Space

July 19, 2012

NASA partner United Launch Alliance completes two Atlas V reviews

NASA partner United Launch Alliance has completed a review of its Atlas V rocket to assess its compliance with NASA human spaceflight safety and performance requirements.

ULA has partnered to launch Boeing’s CST-100, Sierra Nevada’s Dream Chaser and Blue Origin’s Space Vehicle on missions to low Earth orbit and the International Space Station. NASA provided technical consultation during the ULA review.

ULA is one of several companies working to develop crew transportation capabilities under the Commercial Crew Development Round 2 (CCDev2) agreement with NASA’s Commercial Crew Program (CCP). Through CCDev2, NASA is helping the private sector develop and test new spacecraft and rockets with the goal of making commercial human spaceflight services available to commercial and government customers.

The Atlas V has launched numerous satellites and robotic missions into space for NASA, including the Mars Science Laboratory Curiosity rover and the Juno probe to Jupiter. Requirements to launch humans will require more stringent criteria, so the company has to show its rocket can meet the extra demands.

“Our partnership with ULA during this round of development has really been focused on understanding the core design of the launch vehicle,” said CCP Program Manager Ed Mango. “In these reviews we were able to see how ULA plans to modify the vehicle for human spaceflight.”

Among adjustments required to evolve the Atlas V for human spaceflight, designers would have to modify the launch pad so crew members can board the spacecraft. The upper stage of a crewed Atlas V would require the use of two Centaur engines, stronger than the current Atlas V upper stage that uses a single engine. The onboard flight computers would be programmed to guide the rocket on a more managed path through the sky into orbit. Sensors also would be added to the rocket to detect emergency situations for the crew.

“The systems requirements review was the result of an extensive effort with NASA and our commercial spacecraft partners to determine what capabilities the Atlas V already meets and to define what we need to do from here to certify the rocket for human spaceflight,” said George Sowers, ULA’s vice president for human launch services. “We continue to receive valuable insight from NASA’s human spaceflight experts as we move toward the certification of Atlas V for human spaceflight.”

All of NASA’s industry partners, including ULA, continue to meet their established milestones in developing commercial crew transportation capabilities under CCDev2.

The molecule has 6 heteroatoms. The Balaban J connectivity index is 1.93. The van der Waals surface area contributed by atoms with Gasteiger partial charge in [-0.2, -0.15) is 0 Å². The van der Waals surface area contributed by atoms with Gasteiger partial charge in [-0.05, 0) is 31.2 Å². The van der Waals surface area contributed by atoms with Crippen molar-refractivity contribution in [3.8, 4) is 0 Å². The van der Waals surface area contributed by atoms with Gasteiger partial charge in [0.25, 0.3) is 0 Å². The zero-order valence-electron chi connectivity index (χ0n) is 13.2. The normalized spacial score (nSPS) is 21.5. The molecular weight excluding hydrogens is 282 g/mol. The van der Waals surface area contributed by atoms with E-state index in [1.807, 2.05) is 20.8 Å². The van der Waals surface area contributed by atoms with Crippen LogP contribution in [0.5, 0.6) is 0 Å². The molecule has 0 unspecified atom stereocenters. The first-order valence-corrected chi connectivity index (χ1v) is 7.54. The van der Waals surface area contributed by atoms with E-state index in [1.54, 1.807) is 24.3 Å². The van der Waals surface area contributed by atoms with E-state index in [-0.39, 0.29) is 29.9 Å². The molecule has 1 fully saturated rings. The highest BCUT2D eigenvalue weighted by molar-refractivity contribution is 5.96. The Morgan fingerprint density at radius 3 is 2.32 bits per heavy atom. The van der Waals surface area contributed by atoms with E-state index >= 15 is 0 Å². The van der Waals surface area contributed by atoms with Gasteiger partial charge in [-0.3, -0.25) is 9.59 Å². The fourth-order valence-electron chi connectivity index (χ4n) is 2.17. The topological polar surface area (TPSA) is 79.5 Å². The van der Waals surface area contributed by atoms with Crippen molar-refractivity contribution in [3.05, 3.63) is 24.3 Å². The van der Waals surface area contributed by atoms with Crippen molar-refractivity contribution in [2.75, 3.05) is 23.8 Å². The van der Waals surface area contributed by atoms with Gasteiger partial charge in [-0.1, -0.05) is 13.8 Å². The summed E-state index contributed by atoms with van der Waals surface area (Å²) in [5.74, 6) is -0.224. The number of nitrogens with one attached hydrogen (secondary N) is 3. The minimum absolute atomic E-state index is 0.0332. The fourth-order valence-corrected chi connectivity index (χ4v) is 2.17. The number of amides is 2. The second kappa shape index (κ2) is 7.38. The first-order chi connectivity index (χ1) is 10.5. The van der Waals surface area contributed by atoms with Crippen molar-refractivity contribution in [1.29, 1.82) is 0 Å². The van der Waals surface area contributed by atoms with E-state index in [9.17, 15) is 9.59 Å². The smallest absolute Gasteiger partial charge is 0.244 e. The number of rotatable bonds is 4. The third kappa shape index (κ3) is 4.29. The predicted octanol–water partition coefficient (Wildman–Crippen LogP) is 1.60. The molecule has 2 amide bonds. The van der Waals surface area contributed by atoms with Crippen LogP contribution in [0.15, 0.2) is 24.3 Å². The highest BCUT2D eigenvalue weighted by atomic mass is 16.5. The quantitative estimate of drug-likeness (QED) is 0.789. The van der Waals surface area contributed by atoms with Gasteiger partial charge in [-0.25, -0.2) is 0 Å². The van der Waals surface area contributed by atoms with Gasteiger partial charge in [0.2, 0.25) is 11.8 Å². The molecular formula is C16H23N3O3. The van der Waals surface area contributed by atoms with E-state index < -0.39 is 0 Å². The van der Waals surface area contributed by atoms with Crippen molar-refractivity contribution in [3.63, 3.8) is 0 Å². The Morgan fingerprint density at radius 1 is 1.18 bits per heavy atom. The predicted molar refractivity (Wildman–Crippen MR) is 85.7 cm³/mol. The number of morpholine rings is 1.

All of this week's top headlines to your email every Friday.


 
 

 
NASA/JPL-Caltech image

NASA’s Mars spacecraft maneuvers to prepare for close comet flyby

NASA/JPL-Caltech image This graphic depicts the orbit of comet C/2013 A1 Siding Spring as it swings around the sun in 2014. On Oct. 19, the comet will have a very close pass at Mars. Its nucleus will miss Mars by about 82,000 m...
 
 
Image courtesy of U.S. Bureau of Reclamation

Satellite study reveals parched U.S. West using up underground water

Image courtesy of U.S. Bureau of Reclamation The Colorado River Basin lost nearly 53 million acre feet of freshwater over the past nine years, according to a new study based on data from NASA’s GRACE mission. This is almost d...
 
 

NASA selects contract for mission support services at Ames

NASA has selected Wyle Laboratories, Inc., Houston, to support NASA’s flight programs and mission projects, providing support for multiple sustained project management, research and technology development capabilities that encompass all phases of mission and project lifecycles at the agency’s Ames Research Center in Moffett Field, Calif. The cost-plus-fixed-fee hybrid contract has a...
 

 
NASA, ESA, G. Bacon (STScI) and N. Madhusudhan (UC) image

Hubble finds three surprisingly dry exoplanets

NASA, ESA, G. Bacon (STScI) and N. Madhusudhan (UC) image This is an artistic illustration of the gas giant planet HD 209458b in the constellation Pegasus. To the surprise of astronomers, they have found much less water vapor i...
 
 
Air Force photograph

Budget cuts, growing threats affect space operations

Air Force photograph The Advanced Extremely High Frequency, or AEHF, system is a joint service satellite communications system that provides survivable, global, secure, protected and jam-resistant communications for high-priori...
 
 

NASA partners punctuate summer with spacecraft development advances

Spacecraft and rocket development is on pace this summer for NASA’s aerospace industry partners for the agency’s Commercial Crew Program as they progress through systems testing, review boards and quarterly sessions under their† Space Act Agreements with the agency. NASA engineers and specialists continue their review of the progress as the agency and partners move...
 




0 Comments


Be the first to comment!


Leave a Reply

Your email address will not be published. Required fields are marked *

You may use these HTML tags and attributes: <a href="" title=""> <abbr title=""> <acronym title=""> <b> <blockquote cite=""> <cite> <code> <del datetime=""> <em> <i> <q cite=""> <strike> <strong>